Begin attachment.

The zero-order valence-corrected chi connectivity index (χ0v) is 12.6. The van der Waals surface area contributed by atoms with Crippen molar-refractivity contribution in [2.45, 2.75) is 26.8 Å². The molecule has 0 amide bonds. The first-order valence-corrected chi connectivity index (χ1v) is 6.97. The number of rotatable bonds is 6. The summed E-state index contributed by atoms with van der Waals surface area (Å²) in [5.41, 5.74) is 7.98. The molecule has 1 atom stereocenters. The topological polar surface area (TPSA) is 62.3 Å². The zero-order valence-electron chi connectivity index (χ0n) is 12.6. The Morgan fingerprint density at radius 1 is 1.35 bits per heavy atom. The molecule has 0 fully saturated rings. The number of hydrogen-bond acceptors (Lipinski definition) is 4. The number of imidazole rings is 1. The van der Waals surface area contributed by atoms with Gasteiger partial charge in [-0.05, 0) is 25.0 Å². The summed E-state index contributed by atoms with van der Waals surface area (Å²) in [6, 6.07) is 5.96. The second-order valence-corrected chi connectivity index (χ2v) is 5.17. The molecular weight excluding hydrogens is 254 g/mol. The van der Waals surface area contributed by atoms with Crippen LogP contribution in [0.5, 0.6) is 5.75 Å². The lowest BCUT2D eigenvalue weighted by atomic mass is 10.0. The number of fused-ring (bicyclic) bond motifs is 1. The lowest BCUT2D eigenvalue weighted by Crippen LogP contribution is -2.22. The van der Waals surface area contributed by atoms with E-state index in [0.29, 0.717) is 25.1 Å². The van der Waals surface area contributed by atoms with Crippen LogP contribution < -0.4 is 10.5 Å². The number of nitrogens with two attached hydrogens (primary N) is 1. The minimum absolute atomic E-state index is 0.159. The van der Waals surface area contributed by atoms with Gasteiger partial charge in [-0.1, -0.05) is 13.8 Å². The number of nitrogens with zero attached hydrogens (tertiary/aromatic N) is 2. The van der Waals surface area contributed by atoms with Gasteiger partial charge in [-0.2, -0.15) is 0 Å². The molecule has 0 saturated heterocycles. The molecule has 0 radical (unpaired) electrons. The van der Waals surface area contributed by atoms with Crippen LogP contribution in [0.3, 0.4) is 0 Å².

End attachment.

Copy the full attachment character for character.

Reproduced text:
The zero-order valence-corrected chi connectivity index (χ0v) is 12.6. The van der Waals surface area contributed by atoms with Crippen molar-refractivity contribution in [2.45, 2.75) is 26.8 Å². The molecule has 0 amide bonds. The first-order valence-corrected chi connectivity index (χ1v) is 6.97. The number of rotatable bonds is 6. The summed E-state index contributed by atoms with van der Waals surface area (Å²) in [5.41, 5.74) is 7.98. The molecule has 1 atom stereocenters. The topological polar surface area (TPSA) is 62.3 Å². The zero-order valence-electron chi connectivity index (χ0n) is 12.6. The Morgan fingerprint density at radius 1 is 1.35 bits per heavy atom. The molecule has 0 fully saturated rings. The number of hydrogen-bond acceptors (Lipinski definition) is 4. The number of imidazole rings is 1. The van der Waals surface area contributed by atoms with Gasteiger partial charge in [-0.05, 0) is 25.0 Å². The summed E-state index contributed by atoms with van der Waals surface area (Å²) in [6, 6.07) is 5.96. The second-order valence-corrected chi connectivity index (χ2v) is 5.17. The molecular weight excluding hydrogens is 254 g/mol. The van der Waals surface area contributed by atoms with Crippen LogP contribution in [0.5, 0.6) is 5.75 Å². The lowest BCUT2D eigenvalue weighted by atomic mass is 10.0. The number of fused-ring (bicyclic) bond motifs is 1. The lowest BCUT2D eigenvalue weighted by Crippen LogP contribution is -2.22. The van der Waals surface area contributed by atoms with E-state index in [0.29, 0.717) is 25.1 Å². The van der Waals surface area contributed by atoms with Crippen LogP contribution < -0.4 is 10.5 Å². The number of nitrogens with two attached hydrogens (primary N) is 1. The minimum absolute atomic E-state index is 0.159. The van der Waals surface area contributed by atoms with Gasteiger partial charge in [-0.1, -0.05) is 13.8 Å². The number of nitrogens with zero attached hydrogens (tertiary/aromatic N) is 2. The van der Waals surface area contributed by atoms with Gasteiger partial charge in [-0.2, -0.15) is 0 Å². The molecule has 0 saturated heterocycles. The molecule has 0 radical (unpaired) electrons. The van der Waals surface area contributed by atoms with Crippen LogP contribution in [0.3, 0.4) is 0 Å².